Establishing a diverse and inclusive workplace is a priority for all modern organisations of value. There are plenty of initiatives and incentives employers take in order to create and foster this environment and reduce biases.
However, some biases in recruitment can remain invisible because they are operating outside of our awareness. They can be detrimental to diversity, promotions and retention rates in companies.
What is hidden or unconscious bias?
Unconscious biases are ideas and beliefs that are buried in our subconscious. There are numerous categories of unconscious bias – below are two commonly identified and prevalent ones. We address how they can affect the recruitment process.
1. Confirmation bias
Confirmation bias is where we seek and retain information that confirms our beliefs and ignore evidence that counteracts these perceptions. As a result, hiring managers and recruiters may form an opinion (whether it’s positive or negative) about a candidate based on a certain detail that confirms their unconscious bias.
Confirmation bias is very problematic because it creates flawed patterns in our thinking. Instead of properly receiving and analysing circumstances based on all the information available to us, our opinion is altered based on our pre-conceived notions. For example, a skilled and well-presented candidate who also has visible tattoos, could be perceived negatively by a hiring manager or recruiter if they are harbouring an unconscious negative bias against tattoos.
2. Similarity bias or ingroup bias
This basis is to do with our tendency to gravitate to people who are similar to ourselves. Having similarities and shared interests with people may be more appealing when seeking friendships, however our unconscious similarity basis can be problematic in recruitment. The high-level competency of a candidate may be undermined by the recruiter or hiring manager’s similarity bias. Oftentimes people who don’t share the same gender, race, or age are unfairly disadvantaged by the hiring process.
There’s no doubt that hidden biases can undermine our efforts to select the best candidate for a role. Below are some of our tips for combating them.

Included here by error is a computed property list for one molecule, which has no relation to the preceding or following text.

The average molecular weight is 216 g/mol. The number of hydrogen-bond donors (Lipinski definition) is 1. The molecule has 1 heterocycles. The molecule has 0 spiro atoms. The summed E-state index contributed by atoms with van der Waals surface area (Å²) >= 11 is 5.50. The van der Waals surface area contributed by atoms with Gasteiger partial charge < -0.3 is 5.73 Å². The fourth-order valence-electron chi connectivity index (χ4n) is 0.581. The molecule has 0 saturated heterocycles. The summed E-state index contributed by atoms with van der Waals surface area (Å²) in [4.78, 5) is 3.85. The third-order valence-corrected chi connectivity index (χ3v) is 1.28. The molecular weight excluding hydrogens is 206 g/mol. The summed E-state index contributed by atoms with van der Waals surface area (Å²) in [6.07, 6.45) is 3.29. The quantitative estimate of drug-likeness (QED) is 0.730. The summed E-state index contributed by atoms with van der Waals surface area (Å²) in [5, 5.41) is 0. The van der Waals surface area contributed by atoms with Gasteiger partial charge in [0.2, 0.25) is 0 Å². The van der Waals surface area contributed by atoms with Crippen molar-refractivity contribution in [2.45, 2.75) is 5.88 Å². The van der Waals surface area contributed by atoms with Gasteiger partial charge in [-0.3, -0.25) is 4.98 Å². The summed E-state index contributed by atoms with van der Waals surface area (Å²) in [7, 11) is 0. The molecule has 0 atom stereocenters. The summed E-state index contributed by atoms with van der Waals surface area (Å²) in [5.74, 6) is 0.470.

Five tips for counteracting unconscious bias
- Format and standardise interviews. We are most at risk of forming unconscious biases when we are less structured in our interviews. For instance, informal chats can heighten our similarity bias. Ensuring that the hiring process follows a standardised structure where competency-based interview questions are asked and each candidate is presented with the same questions is essential.
- Form a hiring team. Wherever possible, enlist a diverse hiring team for the recruitment process. This helps to reduce unconscious basis because the decisions become broader and less individual.
- Use external assessments. There are numerous non-affiliated assessments and personality tests available that you can utilise in order to gain an objective view of your candidates’ traits.
- Be clear on what you’re looking for. When hiring, it’s important to have a clear idea of the skills the successful candidate will need to have. Make a list of the skills and attributes required for the role and when you’re in final stages, ask yourself which of the candidates is most aligned with the company’s mission statement and the specific skills required to achieve in the role.
- Ensure that interviewers have had hidden bias training. Effective unconscious basis training allows interviewers to reflect on their own biases in hiring and then challenge themselves to be less biased and more interested in hiring the person who is the best fit for the job.